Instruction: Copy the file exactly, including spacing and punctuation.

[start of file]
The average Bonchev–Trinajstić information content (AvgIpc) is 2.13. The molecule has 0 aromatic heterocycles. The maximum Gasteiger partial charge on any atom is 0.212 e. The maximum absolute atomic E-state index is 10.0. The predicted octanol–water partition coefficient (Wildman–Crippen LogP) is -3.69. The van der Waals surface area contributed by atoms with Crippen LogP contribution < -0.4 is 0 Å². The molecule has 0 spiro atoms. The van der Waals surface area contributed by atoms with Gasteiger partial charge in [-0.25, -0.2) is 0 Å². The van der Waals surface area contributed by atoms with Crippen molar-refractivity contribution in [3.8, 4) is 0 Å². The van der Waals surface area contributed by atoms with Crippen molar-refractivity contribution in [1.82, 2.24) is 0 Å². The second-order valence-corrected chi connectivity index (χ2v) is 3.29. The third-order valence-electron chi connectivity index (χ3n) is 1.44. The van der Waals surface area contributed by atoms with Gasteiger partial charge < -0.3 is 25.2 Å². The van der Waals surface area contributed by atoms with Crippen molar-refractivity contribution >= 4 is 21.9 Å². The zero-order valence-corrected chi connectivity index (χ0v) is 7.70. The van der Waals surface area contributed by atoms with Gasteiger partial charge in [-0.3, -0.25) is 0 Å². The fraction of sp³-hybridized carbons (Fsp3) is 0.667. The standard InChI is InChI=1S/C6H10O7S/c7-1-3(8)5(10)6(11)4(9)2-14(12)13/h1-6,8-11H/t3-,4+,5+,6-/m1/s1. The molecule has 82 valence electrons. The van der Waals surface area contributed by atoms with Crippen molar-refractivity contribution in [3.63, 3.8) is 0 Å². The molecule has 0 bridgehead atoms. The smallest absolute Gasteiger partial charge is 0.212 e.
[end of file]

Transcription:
The average Bonchev–Trinajstić information content (AvgIpc) is 2.13. The molecule has 0 aromatic heterocycles. The maximum Gasteiger partial charge on any atom is 0.212 e. The maximum absolute atomic E-state index is 10.0. The predicted octanol–water partition coefficient (Wildman–Crippen LogP) is -3.69. The van der Waals surface area contributed by atoms with Crippen LogP contribution < -0.4 is 0 Å². The molecule has 0 spiro atoms. The van der Waals surface area contributed by atoms with Gasteiger partial charge in [-0.25, -0.2) is 0 Å². The van der Waals surface area contributed by atoms with Crippen molar-refractivity contribution in [3.8, 4) is 0 Å². The van der Waals surface area contributed by atoms with Crippen molar-refractivity contribution in [1.82, 2.24) is 0 Å². The second-order valence-corrected chi connectivity index (χ2v) is 3.29. The third-order valence-electron chi connectivity index (χ3n) is 1.44. The van der Waals surface area contributed by atoms with Gasteiger partial charge < -0.3 is 25.2 Å². The van der Waals surface area contributed by atoms with Crippen molar-refractivity contribution >= 4 is 21.9 Å². The zero-order valence-corrected chi connectivity index (χ0v) is 7.70. The van der Waals surface area contributed by atoms with Gasteiger partial charge in [-0.3, -0.25) is 0 Å². The fraction of sp³-hybridized carbons (Fsp3) is 0.667. The standard InChI is InChI=1S/C6H10O7S/c7-1-3(8)5(10)6(11)4(9)2-14(12)13/h1-6,8-11H/t3-,4+,5+,6-/m1/s1. The molecule has 82 valence electrons. The van der Waals surface area contributed by atoms with Crippen molar-refractivity contribution in [3.63, 3.8) is 0 Å². The molecule has 0 bridgehead atoms. The smallest absolute Gasteiger partial charge is 0.212 e.